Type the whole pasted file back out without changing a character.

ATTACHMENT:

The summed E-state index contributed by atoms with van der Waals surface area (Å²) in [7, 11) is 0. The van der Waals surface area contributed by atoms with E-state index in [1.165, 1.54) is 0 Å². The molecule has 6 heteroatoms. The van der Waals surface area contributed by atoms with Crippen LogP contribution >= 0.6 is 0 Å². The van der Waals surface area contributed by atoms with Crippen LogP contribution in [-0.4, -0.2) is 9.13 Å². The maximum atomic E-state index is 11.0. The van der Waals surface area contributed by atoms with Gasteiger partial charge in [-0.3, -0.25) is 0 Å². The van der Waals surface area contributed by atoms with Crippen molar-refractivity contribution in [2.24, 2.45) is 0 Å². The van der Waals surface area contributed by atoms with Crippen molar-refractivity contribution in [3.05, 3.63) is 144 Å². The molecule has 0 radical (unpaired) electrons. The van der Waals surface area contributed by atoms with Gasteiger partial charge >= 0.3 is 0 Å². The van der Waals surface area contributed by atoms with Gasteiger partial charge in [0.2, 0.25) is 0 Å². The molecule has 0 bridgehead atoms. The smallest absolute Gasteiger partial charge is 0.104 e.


The summed E-state index contributed by atoms with van der Waals surface area (Å²) in [7, 11) is 0. The van der Waals surface area contributed by atoms with E-state index in [1.165, 1.54) is 0 Å². The molecule has 6 heteroatoms. The van der Waals surface area contributed by atoms with Crippen LogP contribution >= 0.6 is 0 Å². The van der Waals surface area contributed by atoms with Crippen LogP contribution in [-0.4, -0.2) is 9.13 Å². The maximum atomic E-state index is 11.0. The van der Waals surface area contributed by atoms with Gasteiger partial charge in [-0.3, -0.25) is 0 Å². The van der Waals surface area contributed by atoms with Crippen molar-refractivity contribution in [2.24, 2.45) is 0 Å². The van der Waals surface area contributed by atoms with Crippen molar-refractivity contribution in [3.05, 3.63) is 144 Å². The molecule has 0 radical (unpaired) electrons. The van der Waals surface area contributed by atoms with Gasteiger partial charge >= 0.3 is 0 Å². The van der Waals surface area contributed by atoms with Gasteiger partial charge in [0.2, 0.25) is 0 Å². The molecule has 0 bridgehead atoms. The smallest absolute Gasteiger partial charge is 0.104 e.